WLS, which became a 50,000-watt station in 1931, came to be famous for agricultural news and service to Midwest farmers as well as entertainment geared to their tastes. Its Saturday night offering typically ran for five hours between 7PM and midnight and included its highlight program called the National Barn Dance, which was one of the first and most influential combinations of a stage show and radio program. The program first aired on April 19, 1924 and by 1933 an hour-long segment began airing on the NBC radio network.
At the time of the Second World War’s outbreak in September 1939, the National Barn Dance was heard on sixty-seven NBC stations around the country and had a cast of over a hundred performers. During the war, it became a staple attraction of the United Service Organizations for National Defense, Inc. (USO), which was established on February 4, 1941 to provide social, welfare, and recreational services for U.S. Armed Forces members and their families. The Barn Dance established an impressive record for personal appearances. For example, by the end of October 1942, a USO “Camp Show” of Barn Dance talent had given a show a day for 139 days starting in Illinois on June 1 and ending at an army hospital in Massachusetts after having played for troops quartered all over New England. At the end of the tour, the contingent had covered 10,000 miles and performed in twenty-five states. In 1942, the Armed Forces Radio Service (AFRS), a War Department agency created to maintain satisfactory morale among army personnel, began transcribing U.S. radio network programs for rebroadcast to millions of service personnel and other worldwide listeners. The National Barn Dance was included on the roster, and was heard regularly overseas between 1942 and 1948. Thus, the program played an important role both in the development of the American barn dance program and evolution of country music on the radio, in addition to being a significant means of disseminating the genre to a wider audience.
Legendary Memphis radio station WMPS first went on air as WGBC in 1923, the official radio station of the First Baptist Church, and was based in the city’s DeVoy Hotel. After a lengthy period in that capacity, it succumbed to the nationwide trend of newspaper-radio amalgamation when in August 1937 it was acquired by the Memphis Press-Scimitar and relocated to the Lincoln-American Tower. Still a small station, it broadcast on the AM dial with only ten kilowatts of power during the day and five kilowatts at night, which was barely enough to be heard outside city limits. At that time, the now-defunct afternoon newspaper changed the call letters to WMPS. It was not until the 1940s that the station rose to both local and national renown and enjoyed a ‘golden era’ of talent and programming, eventually broadcasting to several states during the day. In 1944, WMPS was purchased by Memphis-based pharmaceutical giant Plough Incorporated, though the license was not officially transferred until 1948. After a downtown Walgreen’s store burnt down in 1947, Plough Inc. partnered with Walgreen’s to build “Radio Center” on the site, which became the new home of WMPS in February 1949.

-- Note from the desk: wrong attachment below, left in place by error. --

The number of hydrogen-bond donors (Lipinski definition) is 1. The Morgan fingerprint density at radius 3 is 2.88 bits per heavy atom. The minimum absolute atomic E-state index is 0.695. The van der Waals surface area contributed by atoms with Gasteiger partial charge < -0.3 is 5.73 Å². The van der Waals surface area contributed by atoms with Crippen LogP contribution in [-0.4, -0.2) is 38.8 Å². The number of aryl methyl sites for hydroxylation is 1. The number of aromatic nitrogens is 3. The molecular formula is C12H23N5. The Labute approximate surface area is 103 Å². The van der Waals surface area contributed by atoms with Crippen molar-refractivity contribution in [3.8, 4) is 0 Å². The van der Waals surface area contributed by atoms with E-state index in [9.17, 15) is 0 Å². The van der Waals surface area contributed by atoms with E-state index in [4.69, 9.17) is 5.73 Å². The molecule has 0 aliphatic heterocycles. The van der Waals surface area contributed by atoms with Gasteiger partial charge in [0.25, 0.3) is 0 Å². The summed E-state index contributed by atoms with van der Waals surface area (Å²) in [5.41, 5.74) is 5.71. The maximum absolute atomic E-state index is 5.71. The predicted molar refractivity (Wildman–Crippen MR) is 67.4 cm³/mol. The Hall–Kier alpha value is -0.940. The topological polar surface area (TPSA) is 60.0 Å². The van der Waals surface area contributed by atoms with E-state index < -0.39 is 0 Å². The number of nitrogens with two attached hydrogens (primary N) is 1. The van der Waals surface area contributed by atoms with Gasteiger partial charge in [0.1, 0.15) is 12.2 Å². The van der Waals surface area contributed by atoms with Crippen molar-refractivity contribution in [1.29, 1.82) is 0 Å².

During the late 1930s, the station was a member of NBC’s “Blue Network,” while the premier “Red Network” was hosted by rival station WMC, signifying one of the many rivalries between WMPS and other local stations. During the late 1930s Blue Network period, WMPS relayed national broadcasts of NBC programs, but also cultivated its own local programming which helped to showcase the early careers of country music legends prior to WWII. Musically, it was largely a proponent of early country. By the late 1940s, WMPS was broadcasting a medley of programs that included live music and variety shows generated in Memphis, recorded music spun by DJs, and ‘live feed’ or pre-recorded music purchased from a network. 1947-1954 was the period when WMPS really found its groove by pioneering live local music by emerging country legends in morning and afternoon performances, which they eliminated in 1954 by switching to a Top 40 format.
It is through its deep connections to some of country music’s biggest names that WMPS has achieved legendary status. Prior to WWII, original programming exhibited the early careers of Kay Starr and Eddy Arnold. In July 1947, the station hired “Smiling” Eddie Hill away from WSM Nashville and the Grand Ole Opry to head their new house band, along with seven hillbilly musicians including Ira and Charlie Louvin (later famously known as the Louvin Brothers). Johnny Cash fondly reflected on his childhood memories listening to the Brothers play with the Eddie Hill band from his home in Dyess, Arkansas. He even attended a live performance of the station’s program High Noon Roundup at a Dyess high school, where he first met Charlie Louvin. After the Korean War brought an end to the Eddie Hill and equally popular Sonny Loden programs, the station hired renowned gospel quartet the Blackwood Brothers in 1950. A young Elvis Presley, who lived mere blocks from the station, would listen to the Blackwood Brothers show in the mornings and later credited them with solidifying his appreciation for gospel. WMPS DJ Bob Neal survived the transition to Top 40 while also working as a music promoter, became Elvis’s manager in 1955, and shortly after introduced the world to Johnny Cash’s music on WMPS before taking over Cash’s management.
Ultimately, while the station still enjoyed decades of success under the Top 40 system and still operates in some capacity today, WMPS is best known for the live country music performances which captivated local audiences in the mornings and afternoons and inspired a new generation of Memphis icons. It remains a significant contributor to American culture and cornerstone of Memphis history.